Protein is a nutrient essential to human life. It is part of what forms the building blocks of basically all the tissues that make up our body. It is found in our hair, muscles, bone, organs, skin and every other tissue in between. Protein also helps to repair and maintain the body’s tissues and structures.
Proteins are made up of amino acids and we humans need twenty two different types of amino acids in order for our bodies to function properly. Our bodies produce all these amino acids with the exception of nine, and those ones are called essential amino acids; they are very important for our bodies.
In order to get those amino acids, we have to source it through food that contains protein. We have two types of protein containing foods; complete protein and incomplete protein.
A complete protein contains all the nine essential amino acids, and is found in animal products such as red meat, fish, eggs, milk and chicken. Plant protein sources such as grains, legumes and nuts are almost always incomplete with a few exceptions. As a result, conventional knowledge recommends we get most of our protein from animal sources. We feed our children milk and eggs from infancy and we strive hard and spend more money to make sure there is at least one type of animal served on our plates every day. Everywhere we go; there is the push to eat more protein, but is that much protein really healthy for us?
Whenever we consume protein whether plant based or animal based, we consume the entirety of the food. This includes the vitamins, minerals, the carbohydrates, the fibre, the fats and whatever else is contained in that food. The fact that a food is high in protein doesn’t necessarily make it very nutritious. If anything, it might have more disadvantages than advantages. This is especially true for animal protein.
Animal protein is very high in iron and B-12, but also very high in cholesterol and saturated fats which is associated with an increased risk of heart disease and stroke.
Another major issue is related to how animal protein is raised and processed. As we consume milk, eggs and farmed raised animals, we consume the hormones, medications, antibiotics, and other chemicals used to rear the animal. These added toxins to our bodies in addition to the high saturated fat content increase the risk of cancers, auto immune disease, diabetes and heart disease.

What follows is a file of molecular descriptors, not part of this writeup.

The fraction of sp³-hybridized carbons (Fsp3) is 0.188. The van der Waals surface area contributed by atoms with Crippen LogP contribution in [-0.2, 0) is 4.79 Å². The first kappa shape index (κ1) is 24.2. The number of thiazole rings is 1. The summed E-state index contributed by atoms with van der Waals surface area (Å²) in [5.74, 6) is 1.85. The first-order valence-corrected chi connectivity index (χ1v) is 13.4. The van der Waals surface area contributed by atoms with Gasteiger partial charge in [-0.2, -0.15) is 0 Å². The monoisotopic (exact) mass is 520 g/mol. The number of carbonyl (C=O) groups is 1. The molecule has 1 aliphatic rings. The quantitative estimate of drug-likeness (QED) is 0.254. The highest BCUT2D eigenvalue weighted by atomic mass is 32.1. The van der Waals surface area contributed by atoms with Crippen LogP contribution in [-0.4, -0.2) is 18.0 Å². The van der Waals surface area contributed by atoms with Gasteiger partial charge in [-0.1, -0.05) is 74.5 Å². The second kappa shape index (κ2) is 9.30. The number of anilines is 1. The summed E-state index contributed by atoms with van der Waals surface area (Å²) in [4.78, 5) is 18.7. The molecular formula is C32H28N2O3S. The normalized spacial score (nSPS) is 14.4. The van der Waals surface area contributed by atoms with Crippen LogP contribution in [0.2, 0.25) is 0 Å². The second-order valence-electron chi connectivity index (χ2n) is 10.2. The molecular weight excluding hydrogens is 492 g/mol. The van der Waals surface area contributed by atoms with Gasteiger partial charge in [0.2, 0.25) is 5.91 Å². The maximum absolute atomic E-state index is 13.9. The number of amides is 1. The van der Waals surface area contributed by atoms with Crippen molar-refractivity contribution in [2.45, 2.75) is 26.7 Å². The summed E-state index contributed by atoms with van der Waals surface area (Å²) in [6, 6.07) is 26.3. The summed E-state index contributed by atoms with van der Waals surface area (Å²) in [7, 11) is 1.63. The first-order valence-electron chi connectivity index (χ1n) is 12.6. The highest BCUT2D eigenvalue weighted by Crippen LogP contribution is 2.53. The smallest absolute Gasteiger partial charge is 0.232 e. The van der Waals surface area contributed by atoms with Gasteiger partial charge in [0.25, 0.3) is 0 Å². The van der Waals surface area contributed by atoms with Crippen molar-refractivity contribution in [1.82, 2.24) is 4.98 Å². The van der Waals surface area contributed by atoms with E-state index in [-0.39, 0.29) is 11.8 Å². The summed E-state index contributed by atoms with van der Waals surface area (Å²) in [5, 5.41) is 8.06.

Plant protein on the other hand, has negligible saturated fat or cholesterol. It is high in fibre that is absent in animal protein, contains antioxidants, minerals and phytonutrients which actually help to protect the heart from cardiovascular disease, help in achieving a healthy weight, improves digestion and significantly lowers the risk of cancer.
Good sources of plant protein include nuts, seeds, legumes and whole grains. And the wonderful part is this; plant protein can become a complete protein just by mixing two plant sources together, e.g. rice and beans, beans and corn, fonio and peas, oats and nuts, peanut butter and wholegrain bread.
In conclusion, let use this piece of information to educate ourselves. Animal protein is not totally bad for our health; fish and poultry are way healthier than any form of red meat and some types of fish contain omega 3s which are good for the heart. But so do several plant sources which don’t also contain the cholesterol and fat that fish has. If we must eat animal protein, let us limit it to a bare minimum and start to increase our plant protein intake. Heart disease and stroke was rare in the olden days mostly due to the fact that they ate meat, chicken, fish, eggs and milk only once in a while. At the end of the day, we have only sickness to lose and a long, healthy life to gain. Here is to health!
Tobi Ayodele Keeney
Managing Director Quincy Herbals
Email address: [email protected]